Quantcast

Jan de Hartog: Activist and Storyteller

In 1963, tiny, unprogrammed Live Oak Meeting in Houston, Texas, started having its Sunday meetings for worship in Jeff Davis Hospital, a charity institution of the city. The meeting’s move was to support a concern by Jan and Marjorie de Hartog, who had been led to volunteer as orderlies in this hospital, which primarily served the city’s African American population. Jan first wrote a series of vivid editorials on the ghastly state of the hospital and then a book called The Hospital, which focused unflattering national and international attention on Houston. As a result, the de Hartogs were🔒

Friends Journal Member? Sign in here!


Not an FJ member? To read this piece, please join us today! For $28, you'll get:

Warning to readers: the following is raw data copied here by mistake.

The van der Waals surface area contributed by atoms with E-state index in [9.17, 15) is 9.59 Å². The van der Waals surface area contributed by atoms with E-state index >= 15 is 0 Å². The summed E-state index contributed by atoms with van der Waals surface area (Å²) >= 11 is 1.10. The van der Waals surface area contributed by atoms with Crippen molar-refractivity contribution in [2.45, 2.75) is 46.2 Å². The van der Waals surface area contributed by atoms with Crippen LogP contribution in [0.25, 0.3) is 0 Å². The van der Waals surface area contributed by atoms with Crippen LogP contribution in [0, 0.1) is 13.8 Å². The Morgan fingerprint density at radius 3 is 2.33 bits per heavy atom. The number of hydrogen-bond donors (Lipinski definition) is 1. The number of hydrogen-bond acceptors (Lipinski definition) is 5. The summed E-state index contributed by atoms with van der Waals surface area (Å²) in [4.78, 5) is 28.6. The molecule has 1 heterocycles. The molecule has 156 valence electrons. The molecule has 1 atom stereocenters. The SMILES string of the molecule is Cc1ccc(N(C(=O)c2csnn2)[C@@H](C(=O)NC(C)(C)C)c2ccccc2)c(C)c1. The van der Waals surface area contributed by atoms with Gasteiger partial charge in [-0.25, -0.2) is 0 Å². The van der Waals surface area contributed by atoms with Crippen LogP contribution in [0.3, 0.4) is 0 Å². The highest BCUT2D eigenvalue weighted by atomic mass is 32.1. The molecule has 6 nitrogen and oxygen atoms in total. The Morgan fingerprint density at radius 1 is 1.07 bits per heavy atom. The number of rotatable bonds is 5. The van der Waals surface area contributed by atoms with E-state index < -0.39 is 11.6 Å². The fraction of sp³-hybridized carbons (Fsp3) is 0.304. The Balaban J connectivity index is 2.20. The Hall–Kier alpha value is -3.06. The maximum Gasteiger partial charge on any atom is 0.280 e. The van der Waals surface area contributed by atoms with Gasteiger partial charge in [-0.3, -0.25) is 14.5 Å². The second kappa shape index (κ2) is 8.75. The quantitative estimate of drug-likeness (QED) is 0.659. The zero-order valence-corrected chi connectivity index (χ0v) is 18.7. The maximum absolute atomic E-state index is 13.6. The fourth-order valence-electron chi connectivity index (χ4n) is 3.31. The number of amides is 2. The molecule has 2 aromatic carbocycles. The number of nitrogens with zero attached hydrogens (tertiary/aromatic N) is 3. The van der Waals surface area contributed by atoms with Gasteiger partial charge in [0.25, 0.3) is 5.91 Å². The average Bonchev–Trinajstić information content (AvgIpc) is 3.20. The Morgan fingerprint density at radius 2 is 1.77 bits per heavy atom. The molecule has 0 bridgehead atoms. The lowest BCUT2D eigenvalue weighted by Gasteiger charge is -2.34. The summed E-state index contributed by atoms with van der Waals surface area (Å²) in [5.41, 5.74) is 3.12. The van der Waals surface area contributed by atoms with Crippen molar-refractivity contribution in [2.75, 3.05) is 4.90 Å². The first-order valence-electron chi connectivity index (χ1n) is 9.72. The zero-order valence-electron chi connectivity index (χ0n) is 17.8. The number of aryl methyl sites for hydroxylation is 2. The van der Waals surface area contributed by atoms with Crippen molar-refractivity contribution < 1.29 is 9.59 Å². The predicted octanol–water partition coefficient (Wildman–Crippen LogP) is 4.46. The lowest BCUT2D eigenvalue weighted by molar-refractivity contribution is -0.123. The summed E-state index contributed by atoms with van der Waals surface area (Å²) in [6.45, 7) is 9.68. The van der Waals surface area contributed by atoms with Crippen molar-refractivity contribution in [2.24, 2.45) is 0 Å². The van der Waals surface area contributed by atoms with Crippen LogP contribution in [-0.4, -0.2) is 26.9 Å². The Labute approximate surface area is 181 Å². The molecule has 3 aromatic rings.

• A year of Friends Journal delivered to your mailbox (11 issues) and email
  • Full, instant access to the world’s largest online library of Quaker information: every Friends Journal ever published, going back to 1955
  • Membership in a community that believes in the power of Quaker experience

Click here to join us!

Already a member? Welcome back. Please use the Login box to sign in. If you would like to order by phone or have any questions, we’re here to help. Call toll-free: (800)471-6863 or contact us by email.

Ann Walton Sieber is a journalist and a member of Live Oak Meeting in Houston, Tex. This is an abridgement of “Jan de Hartog: A Captain on the Ocean of Light and Love,” which appeared inThe Best of Friends, ed. Chuck Fager, vol. 1, 1998, pp. 24-50. The quoted material in this article comes from the author’s interviews with Jan and Marjorie de Hartog. An obituary for Jan de Hartog appeared in Friends Journal in August 2003.


Posted in: Features

, , , , , , , , , , , , , ,

Comments are closed.
Comments on Friendsjournal.org may be used in the Forum of the print magazine and may be edited for length and clarity.